There is also a third movement, which, unlike the first two, is interested in just that: overthrowing the Iranian regime with the help of imperialism and on behalf of imperialism. The leaders of this movement are based mostly outside of Iran, and have become pets of the secret services of various countries of the Empire, embedded fully into their plans. It maintains a small network of supporters within Iran, but the bulk of it is abroad. The basic organization of this movement is the MEK, the «Mujahideen of the People», which hides behind the front of the «National Resistance Council of Iran», based in France. In 2012, Haaretz wrote that the organization had murdered Iranian nuclear scientists on behalf of the Zionist state with the US government being aware of that. The MEK can be found in every serious document of imperialism, described as a potential proxy army on the ground during an attack against Iran and as a potential Quisling regime for the day after.
A brief scroll down in the website of the MEK will reveal a number of articles with titles such as “United States Stands with People of Iran”, “Iranian protesters ‘ready to die’ for regime change, thank Trump but want more support”, “Trump is right about Iran” etc. And there is also the son of the Shah, an active political figure of the diaspora (based in –what a surprise!– Washington) with his followers. We support the merciless repression of these agents of imperialism and we smile with the news about the busting of their cells.
And then there are the various minorities of Iran. Protests in the Kurdish areas of Iran are a different movement that is not linked to the above. For example, when the Freedom Party of Kurdistan calls on the international community (ie NATO) to help it against the regime, everyone can understand that it does not mobilize the people under an agenda that is related to economic problems.
There have been several reports that reactionary slogans have been raised in the demonstrations. Next to the slogans expressing nostalgia for the dictatorial monarchy of the Shah, calling for «Death to the Dictator» (apparently Khamenei) and «Death to Ruhani», there are videos showing (small) crowds chanting «We are of Aryaee [Aryan] race, we don’t worship Arabs”, «Death to Hizbullah», «Leave Syria, think of us», «I give my life for Iran, not Gaza and Lebanon». Who chanted these slogans? And who opened fire against police and demonstrators?
It is extremely unlikely that the first movement, that of the Principlists, has raised such slogans, as it remains committed to the principles of the 1979 Revolution. The second movement, that of the Reformists, would under no circumstances chant «Death to Ruhani» nor call for the overthrow of the regime. The people who raised those slogans probably come from the third movement (pro-Monarchists and MEK), who found the chance to hide behind the protesters in order to advance their reactionary agenda. In all the related videos, the crowds that chant these slogans are small; but manipulating images in order to fabricate a “reality” to be presented to the outside world is not a difficult task for one with the appropriate means (access to the Western media).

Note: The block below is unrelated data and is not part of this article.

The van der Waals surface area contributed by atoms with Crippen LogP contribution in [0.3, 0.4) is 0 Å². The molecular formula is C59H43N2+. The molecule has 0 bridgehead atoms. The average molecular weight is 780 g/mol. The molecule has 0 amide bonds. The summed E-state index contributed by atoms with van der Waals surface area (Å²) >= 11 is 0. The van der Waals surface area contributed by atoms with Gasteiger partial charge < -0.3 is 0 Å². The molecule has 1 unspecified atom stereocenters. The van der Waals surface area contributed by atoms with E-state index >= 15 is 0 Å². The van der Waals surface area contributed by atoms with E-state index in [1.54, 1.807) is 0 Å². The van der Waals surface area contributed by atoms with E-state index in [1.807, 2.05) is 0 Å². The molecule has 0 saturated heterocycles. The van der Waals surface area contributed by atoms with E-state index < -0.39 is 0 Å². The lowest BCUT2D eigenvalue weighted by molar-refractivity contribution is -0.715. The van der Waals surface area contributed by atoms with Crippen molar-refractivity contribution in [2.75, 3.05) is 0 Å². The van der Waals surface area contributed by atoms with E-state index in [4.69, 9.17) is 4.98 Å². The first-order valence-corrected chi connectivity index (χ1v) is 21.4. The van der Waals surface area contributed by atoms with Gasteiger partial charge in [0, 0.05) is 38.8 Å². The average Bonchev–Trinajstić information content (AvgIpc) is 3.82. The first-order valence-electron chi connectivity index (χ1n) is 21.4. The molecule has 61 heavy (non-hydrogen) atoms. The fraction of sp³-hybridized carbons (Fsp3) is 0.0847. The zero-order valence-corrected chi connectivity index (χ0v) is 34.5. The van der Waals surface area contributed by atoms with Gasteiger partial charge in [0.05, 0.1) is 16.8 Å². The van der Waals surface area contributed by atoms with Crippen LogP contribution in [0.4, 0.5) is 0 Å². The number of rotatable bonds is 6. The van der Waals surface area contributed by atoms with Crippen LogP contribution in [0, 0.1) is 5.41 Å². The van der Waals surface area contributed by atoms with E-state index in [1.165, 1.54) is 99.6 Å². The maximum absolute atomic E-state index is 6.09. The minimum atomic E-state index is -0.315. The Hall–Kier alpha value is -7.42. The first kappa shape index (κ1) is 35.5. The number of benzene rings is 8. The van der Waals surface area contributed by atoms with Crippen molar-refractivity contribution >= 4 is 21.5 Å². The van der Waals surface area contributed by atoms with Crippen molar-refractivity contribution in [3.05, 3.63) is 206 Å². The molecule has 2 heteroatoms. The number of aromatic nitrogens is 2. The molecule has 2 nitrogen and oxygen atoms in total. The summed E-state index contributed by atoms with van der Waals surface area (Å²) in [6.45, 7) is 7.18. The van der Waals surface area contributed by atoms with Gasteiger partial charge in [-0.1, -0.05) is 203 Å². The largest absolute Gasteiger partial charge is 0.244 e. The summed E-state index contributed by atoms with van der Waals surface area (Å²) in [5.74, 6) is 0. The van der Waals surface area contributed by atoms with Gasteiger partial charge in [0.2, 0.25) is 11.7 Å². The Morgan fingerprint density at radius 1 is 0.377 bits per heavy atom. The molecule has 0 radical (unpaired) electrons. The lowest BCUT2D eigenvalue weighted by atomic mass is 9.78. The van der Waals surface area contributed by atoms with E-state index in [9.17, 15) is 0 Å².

It is telling that, when the authorities asked the protesters to leave the streets after the outbreak of violence, the protesters did so. The people of Iran have drawn lessons from what is happening in the region. They saw what happened in Syria, where the Islamist insurrection took cover under a real movement for political reform that was out in the streets at that moment. Yes, a number of people are unhappy and have legitimate economic grievances, but they did not take the streets in order to overthrow their government or the Iranian regime – and neither to become useful idiots of the MEK, the Zionist state and the US. It was probably the same people who participated in the massive demonstrations that followed, condemning the intervention of the US and the Zionist state in their country.
If anybody from the overly excited Left wishes to specify which one of these movements they support, we look forward to hearing from them. But let them keep in mind that the answer «I support the Iranian people who are rising up to overthrow the regime» has already been taken – by the MEK.
Reactionary vs progressive, or how words can lose all meaning
Several Western Marxists have been competing with each other in painting the Iranian regime in “reactionary” colors. They probably think that reviling the regimes of the countries that find themselves at the crosshairs of “their own” bourgeois class will win them a medal of class independence. What they really manage to do is back their own bourgeoisie, aligning themselves with it at the level of propaganda. The word «dictatorial» (which comes from the virulently anti-communist academia of the Cold War, that divided the planet into liberal democracies and dictatorships) is also widely used.
With what exactly do they compare the Iranian political regime? Do they compare it with the regimes of the surrounding countries? Are they trying to say, for example, that Iran is reactionary in comparison with Saudi Arabia? In comparison with the Zionist state, maybe? Do they compare it with the regimes of their own countries, for which they have never used such characterizations?